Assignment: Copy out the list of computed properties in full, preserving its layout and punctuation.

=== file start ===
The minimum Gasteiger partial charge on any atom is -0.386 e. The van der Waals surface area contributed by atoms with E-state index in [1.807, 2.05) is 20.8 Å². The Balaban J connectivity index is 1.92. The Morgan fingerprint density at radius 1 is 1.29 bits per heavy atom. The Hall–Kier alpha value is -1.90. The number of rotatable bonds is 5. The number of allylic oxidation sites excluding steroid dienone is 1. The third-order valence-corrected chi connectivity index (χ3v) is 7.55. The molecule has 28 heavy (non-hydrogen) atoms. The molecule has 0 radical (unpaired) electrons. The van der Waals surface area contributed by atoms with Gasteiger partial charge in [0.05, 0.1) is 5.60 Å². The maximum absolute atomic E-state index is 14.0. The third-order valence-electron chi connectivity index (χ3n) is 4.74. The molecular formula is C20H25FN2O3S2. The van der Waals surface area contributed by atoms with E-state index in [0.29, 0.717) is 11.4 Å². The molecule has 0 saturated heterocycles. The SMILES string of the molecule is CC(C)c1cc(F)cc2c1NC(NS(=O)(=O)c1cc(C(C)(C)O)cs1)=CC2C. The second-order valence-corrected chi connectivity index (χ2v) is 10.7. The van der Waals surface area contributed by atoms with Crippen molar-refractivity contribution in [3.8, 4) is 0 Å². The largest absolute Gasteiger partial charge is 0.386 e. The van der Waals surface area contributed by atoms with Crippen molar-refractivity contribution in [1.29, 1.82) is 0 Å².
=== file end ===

The minimum Gasteiger partial charge on any atom is -0.386 e. The van der Waals surface area contributed by atoms with E-state index in [1.807, 2.05) is 20.8 Å². The Balaban J connectivity index is 1.92. The Morgan fingerprint density at radius 1 is 1.29 bits per heavy atom. The Hall–Kier alpha value is -1.90. The number of rotatable bonds is 5. The number of allylic oxidation sites excluding steroid dienone is 1. The third-order valence-corrected chi connectivity index (χ3v) is 7.55. The molecule has 28 heavy (non-hydrogen) atoms. The molecule has 0 radical (unpaired) electrons. The van der Waals surface area contributed by atoms with Gasteiger partial charge in [0.05, 0.1) is 5.60 Å². The maximum absolute atomic E-state index is 14.0. The third-order valence-electron chi connectivity index (χ3n) is 4.74. The molecular formula is C20H25FN2O3S2. The van der Waals surface area contributed by atoms with E-state index in [0.29, 0.717) is 11.4 Å². The molecule has 0 saturated heterocycles. The SMILES string of the molecule is CC(C)c1cc(F)cc2c1NC(NS(=O)(=O)c1cc(C(C)(C)O)cs1)=CC2C. The second-order valence-corrected chi connectivity index (χ2v) is 10.7. The van der Waals surface area contributed by atoms with Crippen molar-refractivity contribution in [3.8, 4) is 0 Å². The largest absolute Gasteiger partial charge is 0.386 e. The van der Waals surface area contributed by atoms with Crippen molar-refractivity contribution in [1.29, 1.82) is 0 Å².